As someone with absolutely terrible eyesight, I appreciated Finch’s squint at Carter before he recognized her. Without my contacts, I once became convinced there was a raccoon in my house, only to eventually realize it was my cat.

I interpreted that differently. Harold had no problem seeing the fake FBI guy and the fake FBI guy didn't act as if the glasses distorted his vision at all. I think Harold doesn't need glasses. He only started squinting when Carter came in and he realized that he didn't have his glasses on. I thought he was pretending to her that he needed glasses.

Billie Doux said...

I knew who the bad guy was immediately, too, but I still loved this one. They took the cliche and ran with it. And Sunbunny, your entire review made me laugh. Starting with I don’t know a whole lot about storm chasers (besides the fact they’re clearly insane). Do most of them carry lie detectors around with them? and through nearly every one of your bits & pieces. I also went "aww" about them taking Bear to the movies. Although I resent that I can never take my cat to the movies. Maybe that's why I keep waiting for the DVD to come out.

Josie Kafka said...

Percysowner, interesting theory. I'd assumed the same thing Sunbunny did: Finch is nearly as blind as I am. But if you're right--well, Finch inhabiting different digital "personae" is one thing. Him being in actual disguise? It feels different, somehow. A bit over-the-top if he's not actually running from anything.

(Maybe if he takes off the glasses and his shirt, he turns into Superman?)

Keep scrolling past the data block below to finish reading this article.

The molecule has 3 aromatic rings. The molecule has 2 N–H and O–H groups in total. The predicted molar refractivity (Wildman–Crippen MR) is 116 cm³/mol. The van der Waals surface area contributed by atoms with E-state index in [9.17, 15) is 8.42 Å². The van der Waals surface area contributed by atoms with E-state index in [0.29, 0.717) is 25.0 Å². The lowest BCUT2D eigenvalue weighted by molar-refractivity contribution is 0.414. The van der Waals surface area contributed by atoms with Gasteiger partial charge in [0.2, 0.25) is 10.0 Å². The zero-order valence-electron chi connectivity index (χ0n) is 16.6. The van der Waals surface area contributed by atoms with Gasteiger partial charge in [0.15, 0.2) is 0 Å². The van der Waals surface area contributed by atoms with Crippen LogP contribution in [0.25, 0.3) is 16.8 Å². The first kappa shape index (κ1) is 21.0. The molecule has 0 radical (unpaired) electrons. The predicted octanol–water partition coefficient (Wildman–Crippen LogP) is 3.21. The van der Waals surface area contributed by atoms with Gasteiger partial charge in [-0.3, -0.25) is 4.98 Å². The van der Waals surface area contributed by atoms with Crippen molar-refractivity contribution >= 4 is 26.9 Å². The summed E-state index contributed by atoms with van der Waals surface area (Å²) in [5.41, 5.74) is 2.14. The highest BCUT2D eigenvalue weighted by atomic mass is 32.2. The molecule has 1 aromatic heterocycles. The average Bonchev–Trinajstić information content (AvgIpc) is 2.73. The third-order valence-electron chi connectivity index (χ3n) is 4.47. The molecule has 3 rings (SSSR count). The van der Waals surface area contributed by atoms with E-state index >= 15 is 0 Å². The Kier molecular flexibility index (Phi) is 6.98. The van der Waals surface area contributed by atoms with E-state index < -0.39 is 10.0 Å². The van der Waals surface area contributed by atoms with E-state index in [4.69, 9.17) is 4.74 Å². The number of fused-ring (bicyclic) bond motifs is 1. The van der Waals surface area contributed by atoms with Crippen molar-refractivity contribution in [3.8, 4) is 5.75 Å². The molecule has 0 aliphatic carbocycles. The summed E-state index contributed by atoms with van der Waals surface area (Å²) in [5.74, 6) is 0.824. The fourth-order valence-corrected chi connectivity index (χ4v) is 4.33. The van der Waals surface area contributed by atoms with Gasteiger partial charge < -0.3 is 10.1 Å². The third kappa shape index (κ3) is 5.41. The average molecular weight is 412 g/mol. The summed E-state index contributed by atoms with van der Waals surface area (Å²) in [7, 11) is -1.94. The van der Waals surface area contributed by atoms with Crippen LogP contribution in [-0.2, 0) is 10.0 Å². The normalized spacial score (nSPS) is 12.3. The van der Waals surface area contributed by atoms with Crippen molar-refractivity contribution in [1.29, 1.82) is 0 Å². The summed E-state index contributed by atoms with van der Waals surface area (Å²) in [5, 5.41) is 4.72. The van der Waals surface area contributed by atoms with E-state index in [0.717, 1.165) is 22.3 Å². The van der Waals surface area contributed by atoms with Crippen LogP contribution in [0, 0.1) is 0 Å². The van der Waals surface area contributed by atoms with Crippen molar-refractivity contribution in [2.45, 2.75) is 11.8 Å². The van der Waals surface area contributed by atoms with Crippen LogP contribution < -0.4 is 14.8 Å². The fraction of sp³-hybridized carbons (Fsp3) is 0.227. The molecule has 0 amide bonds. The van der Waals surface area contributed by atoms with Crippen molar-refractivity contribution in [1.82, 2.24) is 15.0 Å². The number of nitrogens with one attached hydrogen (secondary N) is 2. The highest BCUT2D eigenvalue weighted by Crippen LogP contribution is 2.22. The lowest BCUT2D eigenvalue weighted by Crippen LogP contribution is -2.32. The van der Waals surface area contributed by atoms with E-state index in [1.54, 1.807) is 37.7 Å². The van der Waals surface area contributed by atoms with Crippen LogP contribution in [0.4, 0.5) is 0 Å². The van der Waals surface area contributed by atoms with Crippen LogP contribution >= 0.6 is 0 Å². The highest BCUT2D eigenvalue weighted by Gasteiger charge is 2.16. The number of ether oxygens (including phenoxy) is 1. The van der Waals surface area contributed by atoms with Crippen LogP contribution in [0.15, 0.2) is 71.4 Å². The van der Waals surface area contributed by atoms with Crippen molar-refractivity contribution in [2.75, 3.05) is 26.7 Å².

(Sunbunny, have you seen the movie Adventures in Babysitting? There's a similar raccoon/cat scenario in that. Only it's not really a cat, or a raccoon. It's a subway rat.)

Anyway, this episode was great fun, although I expected them to go full-on Ten Little Indians/And Then There Were None and start killing everyone. But that's hard to do in a limited amount of time.

And I love that an amateur drug dealer got the drop on Reese.

"Harold Gull," people trapped on an island, repetition of the phrase "What about you?", confusion over identity, irrelevant plot-lines...this might be PoI's Lostiest episode yet.

percysowner said...

Josie Kafka Way back in season one in Wolf and Cub, Fusco investigated Finch and his various alibis. Fusco said that the earliest record of Finch went back to the mid 1970s (1976 I think) when he was in school with Nathan under the name Harold Wren. Fusco also said that Harold Wren was an alias and he couldn't track Finch back any farther. So I think Harold has been running for a long, long time. I do think there is more to Harold than we even begin to know, but I could be off the mark.